Starbucks problems to linger but turnaround on track - analysts

Nov 3 (Reuters) - Starbucks Corp's slow service at stores and rising competition from high-end coffee shops are likely to pressure its performance next year, analysts said, after the U.S. coffee-chain reported disappointing fourth-quarter sales on Thursday.

However, the company's shares were up 3 percent on Friday as analysts said the cut in Starbucks' long-term forecasts was widely anticipated and expressed confidence in the management's ability to turn things around.

Starbucks' plan to return $15 billion over the next three years was also termed as a confidence booster for investors, after shares were down in extended trading on Thursday following weaker-than-expected growth in the United States.

The company has been struggling to fill orders at stores after it launched a mobile order-and-pay service to reach more customers, but that has caused congestion at its pickup counters, leading to slower service and frustrated customers.

The company said on Thursday it was working to improve the time taken to service orders during peak morning hours, open up its mobile order-and-pay service to non-members and bring in more innovative food items.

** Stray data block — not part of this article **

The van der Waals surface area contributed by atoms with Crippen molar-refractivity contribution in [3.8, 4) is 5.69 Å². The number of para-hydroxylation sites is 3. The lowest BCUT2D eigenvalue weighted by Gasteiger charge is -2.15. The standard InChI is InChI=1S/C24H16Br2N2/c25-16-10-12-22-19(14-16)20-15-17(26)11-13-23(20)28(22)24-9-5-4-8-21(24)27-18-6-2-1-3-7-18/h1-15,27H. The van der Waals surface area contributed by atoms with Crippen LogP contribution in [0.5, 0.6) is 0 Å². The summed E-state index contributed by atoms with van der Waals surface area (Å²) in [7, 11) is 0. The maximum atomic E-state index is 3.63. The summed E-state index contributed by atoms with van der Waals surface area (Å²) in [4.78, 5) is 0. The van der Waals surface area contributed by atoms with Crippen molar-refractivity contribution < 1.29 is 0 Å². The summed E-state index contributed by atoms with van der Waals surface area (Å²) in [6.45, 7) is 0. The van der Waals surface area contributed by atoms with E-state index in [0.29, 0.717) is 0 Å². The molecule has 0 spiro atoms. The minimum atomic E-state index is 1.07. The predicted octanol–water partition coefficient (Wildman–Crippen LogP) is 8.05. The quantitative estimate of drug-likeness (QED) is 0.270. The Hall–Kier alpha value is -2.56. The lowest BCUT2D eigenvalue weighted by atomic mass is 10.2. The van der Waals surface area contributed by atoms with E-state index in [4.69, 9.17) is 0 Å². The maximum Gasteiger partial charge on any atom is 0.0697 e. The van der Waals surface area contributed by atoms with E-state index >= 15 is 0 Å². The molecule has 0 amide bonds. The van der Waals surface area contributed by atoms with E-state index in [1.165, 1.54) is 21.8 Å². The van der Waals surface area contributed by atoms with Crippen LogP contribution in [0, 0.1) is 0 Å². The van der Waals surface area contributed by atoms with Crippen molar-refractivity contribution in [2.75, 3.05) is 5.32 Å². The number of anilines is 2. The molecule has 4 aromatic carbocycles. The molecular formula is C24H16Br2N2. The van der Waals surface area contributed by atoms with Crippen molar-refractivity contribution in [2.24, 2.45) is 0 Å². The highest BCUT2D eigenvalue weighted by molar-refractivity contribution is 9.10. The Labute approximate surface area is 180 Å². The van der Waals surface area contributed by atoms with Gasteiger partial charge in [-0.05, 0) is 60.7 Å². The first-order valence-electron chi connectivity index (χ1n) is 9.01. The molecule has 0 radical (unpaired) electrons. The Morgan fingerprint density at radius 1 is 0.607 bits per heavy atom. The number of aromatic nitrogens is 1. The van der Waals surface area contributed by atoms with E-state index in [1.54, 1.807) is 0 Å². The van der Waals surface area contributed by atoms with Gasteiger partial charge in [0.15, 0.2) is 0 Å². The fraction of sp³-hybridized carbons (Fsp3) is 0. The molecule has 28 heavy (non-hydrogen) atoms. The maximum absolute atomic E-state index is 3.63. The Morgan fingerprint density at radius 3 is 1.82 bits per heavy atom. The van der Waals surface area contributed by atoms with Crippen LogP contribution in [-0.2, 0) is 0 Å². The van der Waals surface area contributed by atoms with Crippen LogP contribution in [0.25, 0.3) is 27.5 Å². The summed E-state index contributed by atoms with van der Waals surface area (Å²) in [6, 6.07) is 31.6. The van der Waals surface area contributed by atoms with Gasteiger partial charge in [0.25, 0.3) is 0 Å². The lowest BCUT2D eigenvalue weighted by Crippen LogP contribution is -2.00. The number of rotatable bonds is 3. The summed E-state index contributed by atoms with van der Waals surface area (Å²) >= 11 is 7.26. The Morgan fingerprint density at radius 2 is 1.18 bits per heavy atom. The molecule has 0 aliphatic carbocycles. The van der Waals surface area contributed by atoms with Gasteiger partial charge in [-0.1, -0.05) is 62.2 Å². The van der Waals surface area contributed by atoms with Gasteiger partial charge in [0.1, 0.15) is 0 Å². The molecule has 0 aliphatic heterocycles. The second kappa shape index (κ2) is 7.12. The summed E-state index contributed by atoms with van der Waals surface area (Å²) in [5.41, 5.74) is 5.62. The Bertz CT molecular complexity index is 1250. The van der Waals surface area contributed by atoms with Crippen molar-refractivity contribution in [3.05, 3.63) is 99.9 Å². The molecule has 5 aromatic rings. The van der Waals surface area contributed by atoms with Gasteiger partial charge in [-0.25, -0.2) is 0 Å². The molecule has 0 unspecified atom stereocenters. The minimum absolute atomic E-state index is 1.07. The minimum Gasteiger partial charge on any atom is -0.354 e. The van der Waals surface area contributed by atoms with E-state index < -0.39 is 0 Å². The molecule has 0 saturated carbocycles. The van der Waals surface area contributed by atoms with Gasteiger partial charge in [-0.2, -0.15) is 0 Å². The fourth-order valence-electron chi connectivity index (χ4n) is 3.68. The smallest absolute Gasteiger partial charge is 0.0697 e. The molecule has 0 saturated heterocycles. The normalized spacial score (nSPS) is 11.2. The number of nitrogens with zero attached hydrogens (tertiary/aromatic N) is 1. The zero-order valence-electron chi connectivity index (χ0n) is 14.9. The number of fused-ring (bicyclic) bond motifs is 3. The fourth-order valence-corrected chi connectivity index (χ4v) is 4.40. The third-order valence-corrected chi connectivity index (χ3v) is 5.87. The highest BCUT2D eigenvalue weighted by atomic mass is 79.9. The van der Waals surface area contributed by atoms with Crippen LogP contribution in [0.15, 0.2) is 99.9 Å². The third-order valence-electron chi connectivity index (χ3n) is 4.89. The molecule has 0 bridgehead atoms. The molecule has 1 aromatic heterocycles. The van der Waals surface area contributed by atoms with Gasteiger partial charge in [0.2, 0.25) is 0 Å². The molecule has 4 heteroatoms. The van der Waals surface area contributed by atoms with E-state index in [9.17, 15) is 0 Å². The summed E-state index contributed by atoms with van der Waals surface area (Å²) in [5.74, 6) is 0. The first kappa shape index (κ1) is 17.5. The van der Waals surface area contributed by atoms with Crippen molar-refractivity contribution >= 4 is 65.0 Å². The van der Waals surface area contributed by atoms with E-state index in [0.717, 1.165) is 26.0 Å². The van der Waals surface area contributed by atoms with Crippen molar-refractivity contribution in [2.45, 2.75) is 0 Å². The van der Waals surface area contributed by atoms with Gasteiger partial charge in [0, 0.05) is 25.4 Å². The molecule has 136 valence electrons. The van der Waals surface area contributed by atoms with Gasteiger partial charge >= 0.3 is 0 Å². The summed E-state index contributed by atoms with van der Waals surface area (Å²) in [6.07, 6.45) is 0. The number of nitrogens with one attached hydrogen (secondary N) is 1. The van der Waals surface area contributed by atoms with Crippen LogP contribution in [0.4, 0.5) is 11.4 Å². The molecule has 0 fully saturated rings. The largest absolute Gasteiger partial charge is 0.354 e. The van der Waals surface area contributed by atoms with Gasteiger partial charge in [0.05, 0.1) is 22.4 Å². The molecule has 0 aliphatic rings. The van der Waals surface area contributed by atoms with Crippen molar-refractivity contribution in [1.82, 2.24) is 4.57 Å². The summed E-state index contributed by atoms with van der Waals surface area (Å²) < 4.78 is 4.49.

"Starbucks is often criticized for spinning too many plates in the air to drive top line, and we believe management is now signaling a more simplified focused approach going forward," Mizuho analyst Jeremy Scott said.

Cowen & Co analyst Andrew Charles, however, said the company should focus on building out its beverage menu as food items have lower margins.

"We would prefer to see beverage sales accelerate given outsized food sales growth has weighed on Americas gross margins by 80-90 basis points in the last 3 quarters," Charles said.

Six brokerages, including JP Morgan and Credit Suisse, reduced their price targets on the stock to as low as $52. The median price target on the stock is $62.50.

Starbucks has been bleeding customers to boutique coffee sellers like Intelligentsia and lower-price rivals including McDonald's Corp, which is selling small McCafe espresso drinks for $2.

The Seattle-based coffee chain said it expects to grow 12 percent or more, compared with its previous estimate of 15 percent to 20 percent. It also cut its global long-term same-store sales growth forecast to 3 percent to 5 percent from 4 percent to 6 percent.

Starbucks shares are up 4 percent over the past 12 months, hugely underperforming the S&P 500 index that has surged 20 percent. (Reporting by Sruthi Ramakrishnan in Bengaluru; Editing by Sayantani Ghosh and Shounak Dasgupta)